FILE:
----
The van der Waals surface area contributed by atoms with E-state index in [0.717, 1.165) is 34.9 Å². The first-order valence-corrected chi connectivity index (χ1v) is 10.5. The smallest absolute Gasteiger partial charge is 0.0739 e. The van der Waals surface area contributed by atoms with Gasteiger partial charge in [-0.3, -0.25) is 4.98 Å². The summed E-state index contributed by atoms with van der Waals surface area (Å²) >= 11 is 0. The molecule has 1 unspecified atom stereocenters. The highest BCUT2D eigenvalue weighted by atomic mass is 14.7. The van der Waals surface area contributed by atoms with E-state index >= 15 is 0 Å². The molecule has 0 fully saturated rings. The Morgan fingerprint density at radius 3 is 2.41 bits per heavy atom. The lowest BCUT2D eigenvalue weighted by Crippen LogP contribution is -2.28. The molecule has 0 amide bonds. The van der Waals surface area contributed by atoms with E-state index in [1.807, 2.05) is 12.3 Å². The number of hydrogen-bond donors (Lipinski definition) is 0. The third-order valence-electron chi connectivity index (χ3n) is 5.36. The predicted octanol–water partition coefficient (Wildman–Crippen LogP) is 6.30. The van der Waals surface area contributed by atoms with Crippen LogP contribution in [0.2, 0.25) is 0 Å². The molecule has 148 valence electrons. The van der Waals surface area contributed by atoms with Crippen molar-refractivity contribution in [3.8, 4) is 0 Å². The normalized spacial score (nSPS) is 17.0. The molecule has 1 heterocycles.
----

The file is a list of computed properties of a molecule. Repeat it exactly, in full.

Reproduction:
The van der Waals surface area contributed by atoms with E-state index in [0.717, 1.165) is 34.9 Å². The first-order valence-corrected chi connectivity index (χ1v) is 10.5. The smallest absolute Gasteiger partial charge is 0.0739 e. The van der Waals surface area contributed by atoms with Gasteiger partial charge in [-0.3, -0.25) is 4.98 Å². The summed E-state index contributed by atoms with van der Waals surface area (Å²) >= 11 is 0. The molecule has 1 unspecified atom stereocenters. The highest BCUT2D eigenvalue weighted by atomic mass is 14.7. The van der Waals surface area contributed by atoms with E-state index >= 15 is 0 Å². The molecule has 0 fully saturated rings. The Morgan fingerprint density at radius 3 is 2.41 bits per heavy atom. The lowest BCUT2D eigenvalue weighted by Crippen LogP contribution is -2.28. The molecule has 0 amide bonds. The van der Waals surface area contributed by atoms with E-state index in [1.807, 2.05) is 12.3 Å². The number of hydrogen-bond donors (Lipinski definition) is 0. The third-order valence-electron chi connectivity index (χ3n) is 5.36. The predicted octanol–water partition coefficient (Wildman–Crippen LogP) is 6.30. The van der Waals surface area contributed by atoms with Crippen LogP contribution in [0.2, 0.25) is 0 Å². The molecule has 148 valence electrons. The van der Waals surface area contributed by atoms with Crippen molar-refractivity contribution in [3.8, 4) is 0 Å². The normalized spacial score (nSPS) is 17.0. The molecule has 1 heterocycles.